High maintenance: The Heights set to lead 311 reports for ninth year in a row – Houston Chronicle

When it comes to reporting municipal mishaps, the Heights can be high maintenance.

For the ninth consecutive year, the Greater Heights is on track to file the most reports to the city’s 311 customer service department, logging thousands of missed recycling pick-ups, water leaks, drainage issues and other nuisances.

The affluent enclave was the source of roughly 13,000 reports between January and October, up from 12,600 in the same period of 2020, according to a Chronicle analysis of city data. Its 15,743 complaints in 2019 set the high mark for any neighborhood in the last decade.

Despite its reputation for shaded streets lined with 1920s bungalows and Victorian-style homes, the neighborhood is not immune to potholes, drainage issues and lagging Solid Waste service. Nor do its residents appear reluctant to complain.

The volume is not simply a matter of population. Greater Heights has less than half the residents (47,860) of Alief, a frequent 311 runner-up that is home to more than 104,000 people, according to Planning Department data. Alief has filed roughly 11,300 reports this year. It was the last neighborhood to surpass the Heights in 311 reports — in 2012.

So, are Heights residents neighborly narcs, or merely careful stewards of their streets?

“I think it’s an equal amount of both,” said real estate agent Bill Baldwin, a 23-year Heights resident and himself a frequent 311 user. “There’s a certain amount of entitlement and bitchiness that goes along today that’s on Facebook, that’s on Nextdoor, and 311 is just representative of the same thing.”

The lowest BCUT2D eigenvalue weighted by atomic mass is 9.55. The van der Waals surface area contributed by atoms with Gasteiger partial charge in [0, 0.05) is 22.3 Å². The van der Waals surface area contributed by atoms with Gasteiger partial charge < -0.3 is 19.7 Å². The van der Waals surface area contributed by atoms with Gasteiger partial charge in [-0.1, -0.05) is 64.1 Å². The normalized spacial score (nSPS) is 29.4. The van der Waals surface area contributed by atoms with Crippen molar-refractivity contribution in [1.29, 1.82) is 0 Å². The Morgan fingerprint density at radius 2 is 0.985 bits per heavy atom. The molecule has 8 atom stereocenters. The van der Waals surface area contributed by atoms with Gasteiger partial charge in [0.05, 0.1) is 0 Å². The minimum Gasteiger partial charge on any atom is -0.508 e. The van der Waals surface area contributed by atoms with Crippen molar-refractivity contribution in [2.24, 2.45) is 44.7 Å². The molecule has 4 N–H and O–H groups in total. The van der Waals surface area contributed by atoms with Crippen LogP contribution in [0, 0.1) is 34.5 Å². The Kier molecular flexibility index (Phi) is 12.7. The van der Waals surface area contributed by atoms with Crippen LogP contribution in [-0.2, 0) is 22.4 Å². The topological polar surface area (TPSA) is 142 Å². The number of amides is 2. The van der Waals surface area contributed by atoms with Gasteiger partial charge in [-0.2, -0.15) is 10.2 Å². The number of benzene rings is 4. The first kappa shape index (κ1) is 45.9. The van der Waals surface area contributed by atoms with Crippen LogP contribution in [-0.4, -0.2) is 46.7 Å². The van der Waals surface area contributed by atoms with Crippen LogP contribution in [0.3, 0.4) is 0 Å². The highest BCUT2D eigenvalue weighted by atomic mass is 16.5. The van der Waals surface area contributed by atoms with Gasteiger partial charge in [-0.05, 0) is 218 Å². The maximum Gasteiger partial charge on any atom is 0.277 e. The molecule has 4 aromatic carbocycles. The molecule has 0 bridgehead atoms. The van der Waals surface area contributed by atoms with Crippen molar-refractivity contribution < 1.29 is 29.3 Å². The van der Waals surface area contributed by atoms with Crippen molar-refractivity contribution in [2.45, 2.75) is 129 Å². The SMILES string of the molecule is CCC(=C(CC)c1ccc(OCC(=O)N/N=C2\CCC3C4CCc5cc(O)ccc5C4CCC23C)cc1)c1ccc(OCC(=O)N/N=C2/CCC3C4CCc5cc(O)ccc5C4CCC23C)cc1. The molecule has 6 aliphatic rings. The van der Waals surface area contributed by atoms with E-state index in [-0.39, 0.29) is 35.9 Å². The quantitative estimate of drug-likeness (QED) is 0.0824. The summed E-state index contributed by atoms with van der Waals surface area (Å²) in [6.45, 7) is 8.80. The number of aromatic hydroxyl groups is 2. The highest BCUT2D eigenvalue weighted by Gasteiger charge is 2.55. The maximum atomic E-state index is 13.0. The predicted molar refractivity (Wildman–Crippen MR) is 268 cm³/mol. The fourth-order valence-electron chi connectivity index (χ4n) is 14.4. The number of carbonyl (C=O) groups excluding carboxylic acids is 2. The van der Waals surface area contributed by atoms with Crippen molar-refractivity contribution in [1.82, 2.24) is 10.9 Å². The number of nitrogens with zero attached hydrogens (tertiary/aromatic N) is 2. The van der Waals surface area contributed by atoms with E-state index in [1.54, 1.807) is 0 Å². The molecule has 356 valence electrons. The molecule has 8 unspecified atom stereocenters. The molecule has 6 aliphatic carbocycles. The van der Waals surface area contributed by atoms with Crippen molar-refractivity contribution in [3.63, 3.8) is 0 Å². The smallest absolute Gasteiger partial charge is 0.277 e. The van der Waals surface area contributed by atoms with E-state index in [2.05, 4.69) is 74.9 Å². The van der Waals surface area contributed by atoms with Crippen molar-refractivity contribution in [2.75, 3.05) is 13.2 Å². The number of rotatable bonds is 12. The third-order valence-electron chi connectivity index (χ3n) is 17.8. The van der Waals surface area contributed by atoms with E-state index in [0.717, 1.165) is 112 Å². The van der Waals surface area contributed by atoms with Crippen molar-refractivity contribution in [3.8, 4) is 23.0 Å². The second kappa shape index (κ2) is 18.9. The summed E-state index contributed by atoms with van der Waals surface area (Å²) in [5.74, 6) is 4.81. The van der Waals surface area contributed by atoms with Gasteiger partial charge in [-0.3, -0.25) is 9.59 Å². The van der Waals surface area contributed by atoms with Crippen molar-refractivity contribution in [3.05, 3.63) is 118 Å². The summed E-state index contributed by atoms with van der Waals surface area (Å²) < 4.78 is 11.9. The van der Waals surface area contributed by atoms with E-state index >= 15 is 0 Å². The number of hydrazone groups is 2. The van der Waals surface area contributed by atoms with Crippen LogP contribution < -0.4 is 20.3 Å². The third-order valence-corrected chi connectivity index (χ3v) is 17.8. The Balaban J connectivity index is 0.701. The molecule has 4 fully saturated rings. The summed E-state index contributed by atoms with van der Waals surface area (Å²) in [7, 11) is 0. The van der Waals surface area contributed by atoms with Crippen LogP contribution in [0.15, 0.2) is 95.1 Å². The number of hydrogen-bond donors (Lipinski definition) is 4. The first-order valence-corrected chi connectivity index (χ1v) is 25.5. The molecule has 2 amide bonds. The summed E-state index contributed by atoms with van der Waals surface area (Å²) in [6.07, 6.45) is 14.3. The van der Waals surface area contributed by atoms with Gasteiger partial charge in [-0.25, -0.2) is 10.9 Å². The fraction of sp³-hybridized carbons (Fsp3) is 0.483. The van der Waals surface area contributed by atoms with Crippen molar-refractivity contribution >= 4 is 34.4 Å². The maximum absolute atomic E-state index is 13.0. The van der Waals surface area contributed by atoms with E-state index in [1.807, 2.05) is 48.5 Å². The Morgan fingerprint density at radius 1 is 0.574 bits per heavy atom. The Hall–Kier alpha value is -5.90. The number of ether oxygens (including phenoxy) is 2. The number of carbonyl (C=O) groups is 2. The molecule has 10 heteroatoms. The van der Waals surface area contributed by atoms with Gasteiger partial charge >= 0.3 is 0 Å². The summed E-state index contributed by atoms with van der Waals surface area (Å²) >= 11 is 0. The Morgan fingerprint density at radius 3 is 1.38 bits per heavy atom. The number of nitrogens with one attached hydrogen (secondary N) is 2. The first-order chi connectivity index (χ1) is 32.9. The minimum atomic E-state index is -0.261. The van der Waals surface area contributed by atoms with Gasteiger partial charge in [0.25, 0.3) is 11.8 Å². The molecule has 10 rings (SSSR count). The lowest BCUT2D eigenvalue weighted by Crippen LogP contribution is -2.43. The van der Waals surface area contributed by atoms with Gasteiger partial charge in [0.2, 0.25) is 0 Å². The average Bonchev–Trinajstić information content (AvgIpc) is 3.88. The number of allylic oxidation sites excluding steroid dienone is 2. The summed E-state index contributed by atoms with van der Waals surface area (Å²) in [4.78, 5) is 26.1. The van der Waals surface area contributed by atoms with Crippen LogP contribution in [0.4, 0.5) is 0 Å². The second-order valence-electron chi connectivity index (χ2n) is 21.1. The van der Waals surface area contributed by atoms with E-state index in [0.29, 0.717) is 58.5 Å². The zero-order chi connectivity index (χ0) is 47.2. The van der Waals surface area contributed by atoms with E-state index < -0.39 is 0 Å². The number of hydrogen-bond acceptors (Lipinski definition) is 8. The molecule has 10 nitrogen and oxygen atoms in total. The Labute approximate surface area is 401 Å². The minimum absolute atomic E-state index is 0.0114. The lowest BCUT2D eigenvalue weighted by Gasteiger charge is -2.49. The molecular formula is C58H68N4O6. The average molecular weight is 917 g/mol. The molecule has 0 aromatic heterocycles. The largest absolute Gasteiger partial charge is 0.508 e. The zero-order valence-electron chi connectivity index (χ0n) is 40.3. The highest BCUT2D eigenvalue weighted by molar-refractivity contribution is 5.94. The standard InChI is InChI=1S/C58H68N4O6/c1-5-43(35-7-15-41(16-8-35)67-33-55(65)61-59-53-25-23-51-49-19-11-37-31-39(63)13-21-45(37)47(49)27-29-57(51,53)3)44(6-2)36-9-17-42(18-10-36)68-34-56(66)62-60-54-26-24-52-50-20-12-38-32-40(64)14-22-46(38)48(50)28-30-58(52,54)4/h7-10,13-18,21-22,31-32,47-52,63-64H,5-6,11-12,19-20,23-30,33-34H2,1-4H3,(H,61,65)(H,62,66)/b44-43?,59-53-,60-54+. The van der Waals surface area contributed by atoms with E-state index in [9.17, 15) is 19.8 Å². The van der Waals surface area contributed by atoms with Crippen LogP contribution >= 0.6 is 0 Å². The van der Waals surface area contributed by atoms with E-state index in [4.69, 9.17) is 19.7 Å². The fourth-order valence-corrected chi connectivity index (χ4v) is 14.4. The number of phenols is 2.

At the same time, Baldwin said, the Heights has a strong civic tradition, stemming from vibrant homeowners’ associations, neighborhood groups and historic districts. Its residents “understand that the squeaky wheel gets the more responsive government.”

Councilmember Abbie Kamin, whose District C includes both the Heights and Montrose, another high-volume 311 user, said the data is not shocking, whatever the motivation. She said the city is better when its residents are engaging.

“District C is known to receive the most constituent calls and emails of any district office, so the fact we have 311 data to support that is not a surprise,” Kamin said.

The council member noted the Heights does have aging city infrastructure — old water systems, old roads, old or nonexistent sidewalks. Kamin said constituents told her about four sewer overflows in one week alone in early December. The Heights also has open drainage ditches, which require steady maintenance.

Drainage issues and sewer calls ranked 3rd and 5th, respectively, among Heights complaints to the city.

Glen Austin, a resident near 20th and Ella, has lived in various Houston neighborhoods. He guessed the Heights’ reputation may explain the volume of reports to the 311 system.

“The Heights is viewed as safe, clean, and orderly — it is noticeable when something is out of order,” Austin said. “If I saw a pile of old tires on the ground, on TC Jester, I would recognize right away that this needs to be fixed and this is unusual.”

Central southwest Houston (11,296), Washington Avenue/Memorial Park (9,562) and Montrose (9,117) are on track to round out the top five neighborhoods this year. Those results are common going back at least five years; Northside/Northline is another frequent top finisher.

On a per capita basis, the Heights and Montrose have nearly identical volumes: 274 reports per 1,000 residents. Fifth Ward, Greater OST, Midtown and the Near Northside had high reporting by that metric as well.